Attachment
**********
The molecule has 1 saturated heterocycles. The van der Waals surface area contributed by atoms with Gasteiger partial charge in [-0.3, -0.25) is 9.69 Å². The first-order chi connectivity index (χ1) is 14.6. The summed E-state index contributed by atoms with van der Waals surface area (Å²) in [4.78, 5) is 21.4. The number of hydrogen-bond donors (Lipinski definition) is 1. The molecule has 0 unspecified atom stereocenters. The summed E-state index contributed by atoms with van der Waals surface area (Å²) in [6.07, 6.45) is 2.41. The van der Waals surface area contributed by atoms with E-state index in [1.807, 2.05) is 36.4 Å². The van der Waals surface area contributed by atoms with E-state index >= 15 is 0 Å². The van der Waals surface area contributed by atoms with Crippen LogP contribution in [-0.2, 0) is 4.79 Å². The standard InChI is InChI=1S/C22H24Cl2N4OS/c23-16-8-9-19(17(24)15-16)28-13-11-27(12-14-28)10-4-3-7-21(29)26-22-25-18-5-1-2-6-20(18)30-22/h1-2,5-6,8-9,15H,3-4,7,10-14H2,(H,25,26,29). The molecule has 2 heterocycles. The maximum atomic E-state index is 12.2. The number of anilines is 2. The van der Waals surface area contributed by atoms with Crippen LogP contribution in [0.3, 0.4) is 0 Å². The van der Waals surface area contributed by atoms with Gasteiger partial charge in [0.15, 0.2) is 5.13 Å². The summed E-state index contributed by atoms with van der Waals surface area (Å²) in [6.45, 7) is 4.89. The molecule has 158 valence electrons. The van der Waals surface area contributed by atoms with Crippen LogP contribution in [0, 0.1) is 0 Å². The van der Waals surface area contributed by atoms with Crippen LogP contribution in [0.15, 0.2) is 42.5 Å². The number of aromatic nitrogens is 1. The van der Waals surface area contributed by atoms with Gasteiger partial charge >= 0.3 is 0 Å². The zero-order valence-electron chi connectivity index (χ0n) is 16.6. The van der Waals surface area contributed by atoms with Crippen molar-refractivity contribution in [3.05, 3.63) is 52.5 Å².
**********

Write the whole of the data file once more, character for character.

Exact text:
The molecule has 1 saturated heterocycles. The van der Waals surface area contributed by atoms with Gasteiger partial charge in [-0.3, -0.25) is 9.69 Å². The first-order chi connectivity index (χ1) is 14.6. The summed E-state index contributed by atoms with van der Waals surface area (Å²) in [4.78, 5) is 21.4. The number of hydrogen-bond donors (Lipinski definition) is 1. The molecule has 0 unspecified atom stereocenters. The summed E-state index contributed by atoms with van der Waals surface area (Å²) in [6.07, 6.45) is 2.41. The van der Waals surface area contributed by atoms with E-state index in [1.807, 2.05) is 36.4 Å². The van der Waals surface area contributed by atoms with E-state index >= 15 is 0 Å². The van der Waals surface area contributed by atoms with Crippen LogP contribution in [-0.2, 0) is 4.79 Å². The standard InChI is InChI=1S/C22H24Cl2N4OS/c23-16-8-9-19(17(24)15-16)28-13-11-27(12-14-28)10-4-3-7-21(29)26-22-25-18-5-1-2-6-20(18)30-22/h1-2,5-6,8-9,15H,3-4,7,10-14H2,(H,25,26,29). The molecule has 2 heterocycles. The maximum atomic E-state index is 12.2. The number of anilines is 2. The van der Waals surface area contributed by atoms with Crippen LogP contribution in [0.3, 0.4) is 0 Å². The van der Waals surface area contributed by atoms with Gasteiger partial charge in [0.15, 0.2) is 5.13 Å². The summed E-state index contributed by atoms with van der Waals surface area (Å²) in [6.45, 7) is 4.89. The molecule has 158 valence electrons. The van der Waals surface area contributed by atoms with Crippen LogP contribution in [0, 0.1) is 0 Å². The van der Waals surface area contributed by atoms with Crippen LogP contribution in [0.15, 0.2) is 42.5 Å². The number of aromatic nitrogens is 1. The van der Waals surface area contributed by atoms with Gasteiger partial charge >= 0.3 is 0 Å². The zero-order valence-electron chi connectivity index (χ0n) is 16.6. The van der Waals surface area contributed by atoms with Crippen molar-refractivity contribution in [3.05, 3.63) is 52.5 Å².